About That Affair, is it Worth it?
When Sophia started seeing James, she only meant to keep him as a friend. Things had gotten so bad between her and Armstrong, her boyfriend, that she was contemplating calling it quits. Although she and James were only acquaintances, she always felt comfortable opening up to him. But this time she did more than open up to him…she did not care anymore. Everything happened so fast. She woke up in James’s arms the following morning, tired and guiltily happy. It had been a long, busy night.
Weeks passed. Neither James nor Sophia talked about that night. Armstrong never suspected it. And surprisingly, things got so much better between them. She almost lauded herself for doing what she did. Whatever it was, it fixed her. Or them. Maybe she needed it. Maybe it wasn’t such a big deal after all. Maybe she had discovered the magical drug that heals emotional wounds. Maybe she was wrong.
Like the first time, Sophia kept going back to James every time things were not working out with Armstrong. And James did not mind it. He got what he got as did she what she wanted. It was a symbiotic relationship whose rules were clear: no talking about ‘it’ and no wanting more than ‘it’.
The heart wants what it wants
The very same Sophia who had set the rules was the first to break them—she started having feelings for James. She wanted more than the illicit sexual encounters they had been sharing. The magical drug she had been getting had managed to not only disconnect her from “Armstrong’s drama” but also infect her with romantic desires for James.
After months of eagerly waiting for the next argument [that would remain unresolved and give her a golden opportunity to cause a scene and make Armstrong disappear for a couple of days so that she would be with James], she had finally made up her mind. She was going to leave him for James. So, one Sunday at 3 in the morning—nothing good happens at 3 in the morning—she told Armstrong that she was leaving him for another guy. That their relationship was not working. That they had had so many unresolved issues that she was no longer optimistic about a shared future with him. She had spent the entire day packing and had made prior arrangements with a cab guy to pick her at 3:20 a.m. Anticipating her usual outburst, Armstrong did not have anything to say immediately. She knew he wouldn’t, so she accused him one more time of not caring and left.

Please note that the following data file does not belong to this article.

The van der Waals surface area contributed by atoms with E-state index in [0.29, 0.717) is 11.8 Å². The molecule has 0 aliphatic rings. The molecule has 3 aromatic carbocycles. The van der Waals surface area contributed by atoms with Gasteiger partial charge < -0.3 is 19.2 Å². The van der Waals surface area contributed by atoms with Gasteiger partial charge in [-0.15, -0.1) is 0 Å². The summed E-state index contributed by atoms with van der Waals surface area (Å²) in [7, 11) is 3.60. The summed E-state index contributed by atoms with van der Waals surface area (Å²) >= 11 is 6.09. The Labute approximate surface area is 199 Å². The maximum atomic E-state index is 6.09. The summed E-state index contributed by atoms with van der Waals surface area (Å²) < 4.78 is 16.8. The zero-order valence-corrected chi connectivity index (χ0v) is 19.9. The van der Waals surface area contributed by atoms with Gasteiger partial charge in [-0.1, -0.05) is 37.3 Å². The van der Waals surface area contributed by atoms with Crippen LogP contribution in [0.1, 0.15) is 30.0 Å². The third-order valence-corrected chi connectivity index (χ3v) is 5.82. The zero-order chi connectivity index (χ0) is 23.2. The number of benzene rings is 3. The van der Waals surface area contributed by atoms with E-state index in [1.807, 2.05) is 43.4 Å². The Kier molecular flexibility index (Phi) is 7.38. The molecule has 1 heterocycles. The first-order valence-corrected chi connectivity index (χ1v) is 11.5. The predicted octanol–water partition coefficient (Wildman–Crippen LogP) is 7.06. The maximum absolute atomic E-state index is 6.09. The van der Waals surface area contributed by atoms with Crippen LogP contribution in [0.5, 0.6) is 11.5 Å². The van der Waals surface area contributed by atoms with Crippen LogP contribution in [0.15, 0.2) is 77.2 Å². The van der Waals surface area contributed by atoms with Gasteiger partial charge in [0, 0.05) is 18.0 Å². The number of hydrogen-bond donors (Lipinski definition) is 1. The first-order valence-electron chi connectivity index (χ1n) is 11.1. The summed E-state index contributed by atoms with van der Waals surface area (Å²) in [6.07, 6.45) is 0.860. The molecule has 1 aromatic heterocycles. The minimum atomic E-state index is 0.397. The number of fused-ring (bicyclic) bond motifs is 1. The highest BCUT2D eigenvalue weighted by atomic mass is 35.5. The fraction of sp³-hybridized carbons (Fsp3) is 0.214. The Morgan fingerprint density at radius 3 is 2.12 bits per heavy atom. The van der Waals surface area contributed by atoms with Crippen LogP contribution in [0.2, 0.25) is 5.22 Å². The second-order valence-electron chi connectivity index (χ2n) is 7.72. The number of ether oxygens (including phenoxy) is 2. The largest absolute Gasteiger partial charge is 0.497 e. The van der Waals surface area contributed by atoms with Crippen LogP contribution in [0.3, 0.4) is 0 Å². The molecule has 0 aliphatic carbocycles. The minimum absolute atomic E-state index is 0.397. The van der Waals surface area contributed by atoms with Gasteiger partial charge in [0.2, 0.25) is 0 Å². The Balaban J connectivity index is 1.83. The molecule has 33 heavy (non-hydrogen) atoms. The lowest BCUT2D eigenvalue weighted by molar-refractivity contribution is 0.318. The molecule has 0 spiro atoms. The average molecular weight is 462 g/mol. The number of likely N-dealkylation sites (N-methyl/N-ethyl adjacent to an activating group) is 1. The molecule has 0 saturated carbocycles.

Sophia was the last person James was expecting at his doorstep, some minutes to 4 a.m., after a fun night out and a busy couple of hours in bed with a stranger he met at the club. Sneaky show-ups were not permitted in the rule book. Neither was her saying that she had fallen in love with him and had finally set herself free in order to be with him. So, James curtly reminded her that their encounters were never meant to be anything more. It was in the rules; the rules she had made. He closed the door and turned the key.
There is no such thing as meeting the right person at the wrong time.
“Here’s a simple truth that I think we all need to face up to: the people we meet at the wrong time are actually just the wrong people…
The truth about timing being wrong is that it’s nothing more than the world’s flimsiest reason not to try. It’s the simplest excuse to pack it in. It’s a pre-designed reason to bow out. Saying that the timing is wrong is saying nothing more than ‘You aren’t worth any inconvenience.’”
The problem with having an affair is that it not only distracts you from your relationship or marriage, but also prevents you from dealing with the real issues that jeopardize it. Like a drug of choice to an addict, it gives you temporary relief from the anger and pain you suffer in the moment of disagreement with your partner or spouse but when the effects have worn off, you know you have to go back into that hole and face the misery. And when you avoid dealing with the real issues long enough, everything surely falls apart.
You may enjoy the thrill while it lasts. Your lover may be so good at what they give you that you imagine you are just a victim of circumstances; that you met the right person at the wrong time. But deep inside you know that the right person always is and every person you meet at the wrong time is equally wrong.
Choosing a lover over your partner/spouse is hardly ever a right choice. If and when you do, do add a note to self: if your affair-turned-relationship survives past the attraction and romance phase, you will soon have to deal with the same issues you attempted to escape in your previous relationship.
I guess the true test of love, like most things, is time. When you have seen the sour bits of your partner’s being and still embrace them as much as their sweeter bits, that’s when you know with certainty that you love them. When you would rather stay and resolve issues than run off with someone else for temporary bliss, that’s when you know you are ready for a life-long commitment. And the true reward for love is finding someone who feels the same and acts in the same manner.